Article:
Staff, Light: This hardwood staff is typically made of a light-colored hardwood, such as maple or birch. It has a solid central shaft and tightly bound metal ends. The top end has a crystal cap, under which the wielder can fit a fuelless light source. This allows the wielder to carry a light source with him without compromising his ability to protect himself. It is possible to use the staff as a weapon without damaging the light source, so long as it is not used as a dual weapon.
Staff, Lightning Node: Another specialty staff, the lightning node staff bears an insulated handle of leather and cording around a shaft of steel or other conductive metal. The bottom end of the staff comes to an anchoring point and the top splits into a forking pair of tines. A lightning node staff is used by shoving it into the ground and releasing it before being struck by a ranged electrical effect, such as a lightning bolt spell. For the staff to work, it must be within five feet of the user when the effect occurs. Half of the spell’s potential damage is routed into the staff, discharging harmlessly into the ground. The other half continues on to the user, who benefits then from whatever other defenses (evasion, Reflex save, resist elements, etc.) may apply. A lightning node staff has a 50% chance of being destroyed when used in this way.
Staff, Hollow Core: These deceptively simple staves look like any other ordinary, fairly thick (three-inch-diameter), wooden staff. However, in reality they have a hollow, metal core and at least one way of accessing the central shaft. Detecting the access point is difficult (Search DC 25) and the access point may or may not be secured with spells or mundane traps. The staff can store a total volume equal to one cubic foot of material, so long as no part of the material is greater than ¾ of an inch wide. The staff is typically used to carry sensitive letters, illegal spell components and other small objects that the wielder would rather other people not see.
Staff, Quick: This ridiculous looking staff has dozens of strings attached to it. Attached to the strings are a vast array of small pouches, dried animal parts, plants, bird feathers and oddly-shaped rocks. While these staves are useless as weapons, they put the components for as many as 10 spells in the character’s hands. This means that the character does not have to spend any time locating the components of those spells.
Staff, Sage: A wooden or metal walking staff with a built-in podium on its upper end, these items are invaluable to scholars who find themselves reading while they travel. While they serve few other useful functions, the sage staff does provide a subtle focus for those who use them constantly. After one year of regular use, a sage staff grants a +1 circumstance bonus to Knowledge checks if a text applying to the skill in question can be placed within it and read while the check is made.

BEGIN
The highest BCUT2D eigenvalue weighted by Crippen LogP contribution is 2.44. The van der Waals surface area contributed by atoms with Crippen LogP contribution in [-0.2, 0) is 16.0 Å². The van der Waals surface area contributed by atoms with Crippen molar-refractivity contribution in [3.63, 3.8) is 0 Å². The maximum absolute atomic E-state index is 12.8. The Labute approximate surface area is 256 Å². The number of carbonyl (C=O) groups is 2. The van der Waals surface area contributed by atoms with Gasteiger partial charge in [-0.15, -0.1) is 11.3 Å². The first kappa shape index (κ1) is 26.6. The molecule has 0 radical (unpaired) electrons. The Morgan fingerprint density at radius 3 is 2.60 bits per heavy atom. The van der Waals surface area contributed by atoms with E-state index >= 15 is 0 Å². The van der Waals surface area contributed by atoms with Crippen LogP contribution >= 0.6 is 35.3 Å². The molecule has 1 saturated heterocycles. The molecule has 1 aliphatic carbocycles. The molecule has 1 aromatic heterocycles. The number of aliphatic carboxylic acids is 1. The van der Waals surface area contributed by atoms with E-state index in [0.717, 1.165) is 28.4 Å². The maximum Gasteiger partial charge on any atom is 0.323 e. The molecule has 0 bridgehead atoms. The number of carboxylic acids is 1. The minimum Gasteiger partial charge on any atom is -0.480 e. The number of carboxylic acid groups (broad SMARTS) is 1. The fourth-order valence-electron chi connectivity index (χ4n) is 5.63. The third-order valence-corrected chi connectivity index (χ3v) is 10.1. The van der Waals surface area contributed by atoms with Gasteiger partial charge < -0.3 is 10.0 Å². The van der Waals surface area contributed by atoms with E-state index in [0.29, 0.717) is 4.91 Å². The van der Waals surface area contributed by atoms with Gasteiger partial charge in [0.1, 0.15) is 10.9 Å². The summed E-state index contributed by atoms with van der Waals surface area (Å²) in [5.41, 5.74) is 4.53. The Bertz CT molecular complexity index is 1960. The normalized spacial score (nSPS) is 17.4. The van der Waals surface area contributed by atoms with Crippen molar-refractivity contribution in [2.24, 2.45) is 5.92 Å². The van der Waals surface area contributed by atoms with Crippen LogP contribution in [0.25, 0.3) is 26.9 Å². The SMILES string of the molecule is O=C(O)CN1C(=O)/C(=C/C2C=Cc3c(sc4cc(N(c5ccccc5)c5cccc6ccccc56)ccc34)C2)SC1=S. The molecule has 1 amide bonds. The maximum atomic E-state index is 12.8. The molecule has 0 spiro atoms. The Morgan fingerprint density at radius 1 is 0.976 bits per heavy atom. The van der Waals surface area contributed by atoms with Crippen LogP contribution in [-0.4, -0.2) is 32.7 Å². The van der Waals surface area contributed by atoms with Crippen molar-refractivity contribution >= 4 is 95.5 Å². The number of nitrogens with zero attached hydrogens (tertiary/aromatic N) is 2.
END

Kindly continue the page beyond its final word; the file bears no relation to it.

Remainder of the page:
Staff, Thunder: This dark grey staff has a large, metal, animal claw (often a raptor talon) fitted at the top end, typically made of a somewhat ductile metal, such as copper, and large enough to hold a single thunderstone. Although useable as a weapon, the staff is more often used as a method of escape or distraction. As a standard action the wielder may swing the staff at the ground, detonating the thunderstone under the feet of an attacker in melee range.
Staff, Walking Stick: This short, stout, wooden rod is normally capped with a bronze or iron tip. While useless in combat, a walking stick provides a +2 competence bonus to Balance checks if its bearer uses a move-equivalent action to brace himself against the ground with it. The stick provides this bonus only if the Balance check was forced by unsteady ground, an earthquake, or similar event – the walking stick is useless when making a Balance check to walk a tightrope, for example.
Staff, War: This metal-bound masterwork hardwood staff is balanced and hardened for use in battle. It has a Hardness of 10 and 10 Hit Points. Many magicians who find themselves in the thick of battle appreciate the heft of these not-terribly subtle weapons.